Confession: I really, really like Tom Izzo

SHARE Confession: I really, really like Tom Izzo

It was Friday afternoon and I was just sitting down to the work station, ready to hunker down for what is always a jam-packed night at the online desk when a co-worker came up to talk to me.

The topic, of course, was Michigan State basketball. The Spartans had a date with the Kansas Jayhawks later in the night and the guy wanted to get my thoughts on the game. I was perfectly honest. After telling him that big Cole Aldrich scared me and I was afraid of Sherron Collins slicing through the lane like hot knife through butter, I ended with this: “But, if history has taught me anything, it’s not to doubt Tom Izzo.

The steady hand that guides the blue-collar program has made a habit of cutting down nets, making Final Fours and proving all of his critics wrong.

And, darn it if he didn’t do it again.

After a nail-biting 63-60 victory over a very game Jayhawks squad, Michigan State blew past Louisville today, 64-52, to reach yet another Final Four this coming weekend in Detroit.

As Greg Couch points out, there’s been a perceived — if not completely obvious — Big East bias in the media’s coverage of college basketball season. Pundit after pundit talked about how Louisville was too tough, too fast and too battle-tested for the Spartans to overcome.

And in the morning, there was Digger Phelps on ESPN, getting to Izzo again, saying, roughly, that Michigan State had no offense, no chance against Louisville. Izzo has hard feelings about Phelps, Dick Vitale and ESPN. He believes they are teaming up to push an East Coast bias, leaving Michigan State out of the nation’s elite. That’s why Louisville, champion of the Big East, with the slick style and superhyped coach in Rick Pitino, represented many things for Izzo.

But each unexpected three-pointer from Goran Suton and with each well-planned possession, Izzo’s squad was able to shake a monkey of the back of the Big Ten. The Spartans’ brand of ball isn’t as flashy as some others, but the results speak for themselves.

Every four-year player at Michigan State in the past 14 years has reached a Final Four under Izzo. This year’s berth is Izzo’s fifth in the last 11 years. He’s cementing his legacy as one of the greatest coaches in college basketball history, and he’s doing it with the Midwestern values so many of us in this region choose to identify with.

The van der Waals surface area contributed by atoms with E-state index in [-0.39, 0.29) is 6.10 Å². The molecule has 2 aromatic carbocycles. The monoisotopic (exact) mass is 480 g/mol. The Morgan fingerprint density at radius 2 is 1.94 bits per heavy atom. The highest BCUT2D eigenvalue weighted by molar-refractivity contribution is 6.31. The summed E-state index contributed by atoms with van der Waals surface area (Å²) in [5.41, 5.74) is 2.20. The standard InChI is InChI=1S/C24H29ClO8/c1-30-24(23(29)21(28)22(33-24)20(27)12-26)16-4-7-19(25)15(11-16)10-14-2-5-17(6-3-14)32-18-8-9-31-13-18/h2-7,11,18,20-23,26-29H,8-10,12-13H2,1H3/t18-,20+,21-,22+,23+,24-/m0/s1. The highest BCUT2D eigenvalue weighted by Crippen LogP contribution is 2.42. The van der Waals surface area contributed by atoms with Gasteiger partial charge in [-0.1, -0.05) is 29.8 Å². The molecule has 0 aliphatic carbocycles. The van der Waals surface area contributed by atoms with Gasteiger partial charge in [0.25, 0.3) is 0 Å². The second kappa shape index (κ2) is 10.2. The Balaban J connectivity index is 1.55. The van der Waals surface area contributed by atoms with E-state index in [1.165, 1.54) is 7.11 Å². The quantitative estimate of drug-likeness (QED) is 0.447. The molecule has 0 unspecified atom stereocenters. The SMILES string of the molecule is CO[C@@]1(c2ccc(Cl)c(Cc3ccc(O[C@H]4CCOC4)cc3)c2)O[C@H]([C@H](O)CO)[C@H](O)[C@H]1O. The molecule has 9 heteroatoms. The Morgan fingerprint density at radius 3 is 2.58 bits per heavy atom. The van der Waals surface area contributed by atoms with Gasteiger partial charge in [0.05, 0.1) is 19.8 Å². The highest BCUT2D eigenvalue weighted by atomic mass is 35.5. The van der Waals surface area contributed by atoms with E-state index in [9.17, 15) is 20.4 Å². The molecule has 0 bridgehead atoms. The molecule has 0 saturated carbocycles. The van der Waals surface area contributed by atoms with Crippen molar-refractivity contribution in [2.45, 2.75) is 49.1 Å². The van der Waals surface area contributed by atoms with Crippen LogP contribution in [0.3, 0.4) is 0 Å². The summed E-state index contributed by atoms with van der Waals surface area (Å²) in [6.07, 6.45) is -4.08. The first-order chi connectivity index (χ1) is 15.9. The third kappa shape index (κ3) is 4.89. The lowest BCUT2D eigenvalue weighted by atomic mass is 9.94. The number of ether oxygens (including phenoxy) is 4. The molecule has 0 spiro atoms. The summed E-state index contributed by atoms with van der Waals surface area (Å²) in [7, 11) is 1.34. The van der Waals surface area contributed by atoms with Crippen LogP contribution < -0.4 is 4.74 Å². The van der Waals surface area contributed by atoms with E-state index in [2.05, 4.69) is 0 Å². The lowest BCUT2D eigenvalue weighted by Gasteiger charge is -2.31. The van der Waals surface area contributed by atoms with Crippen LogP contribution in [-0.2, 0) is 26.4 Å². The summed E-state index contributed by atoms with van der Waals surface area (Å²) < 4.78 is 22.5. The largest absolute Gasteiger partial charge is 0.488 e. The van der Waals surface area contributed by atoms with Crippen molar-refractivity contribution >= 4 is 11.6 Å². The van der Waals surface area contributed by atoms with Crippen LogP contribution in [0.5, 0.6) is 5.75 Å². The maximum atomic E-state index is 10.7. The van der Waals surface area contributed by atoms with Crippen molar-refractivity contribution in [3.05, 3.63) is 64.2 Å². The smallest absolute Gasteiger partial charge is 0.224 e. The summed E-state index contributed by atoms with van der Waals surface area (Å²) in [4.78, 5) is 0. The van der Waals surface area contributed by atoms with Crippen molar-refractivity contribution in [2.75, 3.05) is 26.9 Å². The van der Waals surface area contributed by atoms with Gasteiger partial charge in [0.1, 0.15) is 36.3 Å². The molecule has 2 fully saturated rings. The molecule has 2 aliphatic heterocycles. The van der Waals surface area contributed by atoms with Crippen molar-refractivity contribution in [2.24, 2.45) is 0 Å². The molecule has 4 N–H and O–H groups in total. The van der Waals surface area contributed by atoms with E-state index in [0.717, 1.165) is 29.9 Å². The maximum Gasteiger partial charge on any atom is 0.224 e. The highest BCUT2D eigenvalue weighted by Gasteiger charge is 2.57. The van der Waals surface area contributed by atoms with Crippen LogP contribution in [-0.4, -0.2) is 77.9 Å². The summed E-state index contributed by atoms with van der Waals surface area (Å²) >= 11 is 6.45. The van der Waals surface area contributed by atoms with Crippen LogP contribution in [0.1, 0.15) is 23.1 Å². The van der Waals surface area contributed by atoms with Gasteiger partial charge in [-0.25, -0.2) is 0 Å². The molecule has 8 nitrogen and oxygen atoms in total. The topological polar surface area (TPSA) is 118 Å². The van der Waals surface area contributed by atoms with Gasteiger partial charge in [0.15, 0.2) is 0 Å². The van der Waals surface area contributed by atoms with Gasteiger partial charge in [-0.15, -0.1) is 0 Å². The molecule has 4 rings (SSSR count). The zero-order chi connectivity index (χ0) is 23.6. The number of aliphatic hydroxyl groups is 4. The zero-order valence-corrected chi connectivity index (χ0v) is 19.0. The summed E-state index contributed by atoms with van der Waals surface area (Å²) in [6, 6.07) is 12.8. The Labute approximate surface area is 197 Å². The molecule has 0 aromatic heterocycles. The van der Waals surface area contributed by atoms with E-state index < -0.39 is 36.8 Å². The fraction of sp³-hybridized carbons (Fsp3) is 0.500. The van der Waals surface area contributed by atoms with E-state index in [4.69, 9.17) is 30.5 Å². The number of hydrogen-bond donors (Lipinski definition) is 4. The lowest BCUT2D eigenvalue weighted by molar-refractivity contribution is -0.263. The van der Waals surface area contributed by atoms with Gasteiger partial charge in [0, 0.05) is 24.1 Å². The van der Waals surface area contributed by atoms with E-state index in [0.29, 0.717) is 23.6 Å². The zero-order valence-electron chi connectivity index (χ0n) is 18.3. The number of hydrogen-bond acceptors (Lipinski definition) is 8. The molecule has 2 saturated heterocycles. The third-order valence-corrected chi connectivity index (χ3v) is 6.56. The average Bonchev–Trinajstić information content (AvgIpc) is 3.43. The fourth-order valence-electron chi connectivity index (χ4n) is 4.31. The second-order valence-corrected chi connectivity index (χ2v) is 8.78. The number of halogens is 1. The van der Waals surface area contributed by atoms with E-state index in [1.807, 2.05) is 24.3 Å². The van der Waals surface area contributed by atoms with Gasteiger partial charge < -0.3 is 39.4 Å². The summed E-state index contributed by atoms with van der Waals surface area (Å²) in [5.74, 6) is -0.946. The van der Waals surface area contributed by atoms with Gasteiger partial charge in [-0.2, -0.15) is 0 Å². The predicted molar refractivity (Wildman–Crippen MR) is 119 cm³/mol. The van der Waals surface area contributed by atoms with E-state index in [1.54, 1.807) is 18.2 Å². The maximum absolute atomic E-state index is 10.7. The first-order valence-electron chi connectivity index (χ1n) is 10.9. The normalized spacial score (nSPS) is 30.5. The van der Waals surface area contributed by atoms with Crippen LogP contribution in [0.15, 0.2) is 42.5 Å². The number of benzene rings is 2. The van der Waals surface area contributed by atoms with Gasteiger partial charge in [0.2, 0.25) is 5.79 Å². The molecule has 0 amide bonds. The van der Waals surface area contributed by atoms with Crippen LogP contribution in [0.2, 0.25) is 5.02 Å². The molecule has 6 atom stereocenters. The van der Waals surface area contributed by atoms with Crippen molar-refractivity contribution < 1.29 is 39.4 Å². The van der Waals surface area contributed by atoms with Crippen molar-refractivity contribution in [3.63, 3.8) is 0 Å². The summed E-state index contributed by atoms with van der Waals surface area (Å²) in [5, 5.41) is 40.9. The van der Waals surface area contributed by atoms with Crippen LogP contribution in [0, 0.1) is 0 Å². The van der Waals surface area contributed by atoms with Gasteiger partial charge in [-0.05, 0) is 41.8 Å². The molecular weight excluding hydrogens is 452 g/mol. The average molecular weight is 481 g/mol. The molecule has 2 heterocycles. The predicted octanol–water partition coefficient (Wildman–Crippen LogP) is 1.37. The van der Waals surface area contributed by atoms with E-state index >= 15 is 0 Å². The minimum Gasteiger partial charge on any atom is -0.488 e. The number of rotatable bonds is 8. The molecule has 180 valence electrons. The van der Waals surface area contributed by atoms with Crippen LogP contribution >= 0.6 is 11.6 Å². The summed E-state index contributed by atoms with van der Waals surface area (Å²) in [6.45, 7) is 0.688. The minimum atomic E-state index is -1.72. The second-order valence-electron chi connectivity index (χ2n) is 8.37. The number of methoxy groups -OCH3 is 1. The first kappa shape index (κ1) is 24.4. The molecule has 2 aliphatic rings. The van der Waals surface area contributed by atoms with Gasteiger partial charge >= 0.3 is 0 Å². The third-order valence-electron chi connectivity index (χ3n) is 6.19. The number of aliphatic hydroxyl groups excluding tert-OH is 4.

It can’t be overstated what his teams’ successes mean to not just his university, but the conference as a whole.

Jay Mariotti writes that while Izzo is not the typical behemoth standing up against the media bullies, he’s more than able to handle the critics and stand up for the Big Ten.

I think sometimes, we anoint a league, said Izzo, referring to the Big East. Sometimes, matchups at this tournament in general for everybody, every year, can determine who wins and loses. Certain teams don’t play as well against certain teams. For some reason, you think of Louisville, you think of racehorse basketball. I think we’ve averaged, like, two points less than them this season. So I’m giving my normal hurrah for the Big Ten because I think too many people, especially some on TV, have abused it. I think our conference, top to bottom, is also one of the best in the country. I really do. And I think sometimes, people evaluate that on how many points you score or what goes on or what perception you have. And I don’t agree with that.

And while the rumor mill is spinning ideas of him leaving to take the recently vacated Kentucky job, I and other Michigan Staters hope with all our hearts that he stays and continues to build on what has become an elite program.

Izzo’s impact on the university can’t be completely quantified by wins and losses. He is the de facto face of the plucky land-grant school, the figure who has shown hard work can pay off. These March runs bring together a student body and alumni net in a way that has this uniquely exciting energy about it.

Saturday’s game against Connecticut will be played at Ford Field, which stands just 91 miles from the Spartan’s home court, the Breslin Center. For a state that’s struggling so mightily, all of the anecdotal evidence I’ve gotten so far suggests that this particular postseason run is giving the people of Michigan a little ray of light in a dark time.

I, for one, am enjoying the hell out of the ride.

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